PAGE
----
Tony is an engineer for civil works. He just finished University and is unemployed. He used to collaborate on several small projects in his branch and accumulated some experience. He is trying to find some stable work although he recognizes this is very difficult. He does some volunteering work for one ecological association in the region. He finds Facebook useful for relating with his friends, but rather useless for the things he is most interested in, like finding a job and building a career. Most of his friends are unemployed too. Just around half of them have Smartphones. When they meet in a café or in the square they rarely check their phones for updates or messages. Tony agrees that Facebook is to be checked out at home, and not when you spend time with your friends.

Andy is an IT engineer. He works from home for a big Italian company and also develops software applications as a hobby. He is a technology enthusiast: he loves new IT gadgets, powerful cars, and pieces of software that he could re-assemble and use in complete new ways. Andy is well connected on several different social media: he consistently follows about a dozen blogs and he is quite active on Facebook, WhatsApp and Instagram. He reads a few journals online and comments whenever he feels he should. He watches movies online, sometimes a few in a row without pause. He does so many things online that his girlfriend rarely sees him. They do not live together and she says it is difficult to get him out of the house after work any time other than when he is walking his dog. Andy seems quite happy and, as he told me, one important reason for this is the freedom he senses when he realizes he could do almost anything he wants from home.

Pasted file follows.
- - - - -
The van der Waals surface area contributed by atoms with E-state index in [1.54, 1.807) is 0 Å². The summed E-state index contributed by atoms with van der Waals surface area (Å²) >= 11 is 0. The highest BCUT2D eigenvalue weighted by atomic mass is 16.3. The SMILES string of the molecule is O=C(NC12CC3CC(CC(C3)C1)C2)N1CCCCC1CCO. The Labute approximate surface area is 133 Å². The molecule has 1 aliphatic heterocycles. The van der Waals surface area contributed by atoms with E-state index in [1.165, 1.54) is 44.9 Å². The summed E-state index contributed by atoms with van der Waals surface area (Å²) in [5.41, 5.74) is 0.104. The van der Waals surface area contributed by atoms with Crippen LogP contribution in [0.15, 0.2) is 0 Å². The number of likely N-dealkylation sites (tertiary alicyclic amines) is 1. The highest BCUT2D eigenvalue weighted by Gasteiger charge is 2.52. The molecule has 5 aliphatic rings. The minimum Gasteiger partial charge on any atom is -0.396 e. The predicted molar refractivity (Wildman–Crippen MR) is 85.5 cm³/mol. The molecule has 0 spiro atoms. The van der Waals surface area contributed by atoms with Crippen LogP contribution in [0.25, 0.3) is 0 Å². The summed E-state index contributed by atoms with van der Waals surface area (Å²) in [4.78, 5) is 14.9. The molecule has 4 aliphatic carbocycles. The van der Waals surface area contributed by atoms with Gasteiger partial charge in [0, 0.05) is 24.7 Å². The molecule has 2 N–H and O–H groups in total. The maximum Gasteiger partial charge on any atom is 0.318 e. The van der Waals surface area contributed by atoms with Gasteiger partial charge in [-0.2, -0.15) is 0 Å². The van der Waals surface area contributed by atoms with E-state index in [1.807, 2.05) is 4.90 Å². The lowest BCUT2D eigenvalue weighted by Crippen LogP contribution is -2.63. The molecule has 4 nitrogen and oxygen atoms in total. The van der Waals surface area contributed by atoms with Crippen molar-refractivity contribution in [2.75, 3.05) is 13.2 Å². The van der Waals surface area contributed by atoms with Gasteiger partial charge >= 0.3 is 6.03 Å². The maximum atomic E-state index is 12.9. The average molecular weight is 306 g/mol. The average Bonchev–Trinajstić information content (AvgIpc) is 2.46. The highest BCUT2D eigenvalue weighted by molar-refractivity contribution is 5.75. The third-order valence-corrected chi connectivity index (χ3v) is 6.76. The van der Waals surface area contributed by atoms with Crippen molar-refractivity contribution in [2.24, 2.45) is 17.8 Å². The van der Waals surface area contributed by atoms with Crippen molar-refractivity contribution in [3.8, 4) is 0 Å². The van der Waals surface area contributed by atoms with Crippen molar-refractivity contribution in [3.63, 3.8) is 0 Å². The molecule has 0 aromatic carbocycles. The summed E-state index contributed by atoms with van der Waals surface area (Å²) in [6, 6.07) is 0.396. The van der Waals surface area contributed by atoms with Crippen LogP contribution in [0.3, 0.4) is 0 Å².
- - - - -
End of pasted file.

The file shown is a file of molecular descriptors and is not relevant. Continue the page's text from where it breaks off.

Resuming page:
And we, as anthropologists, should put all these together…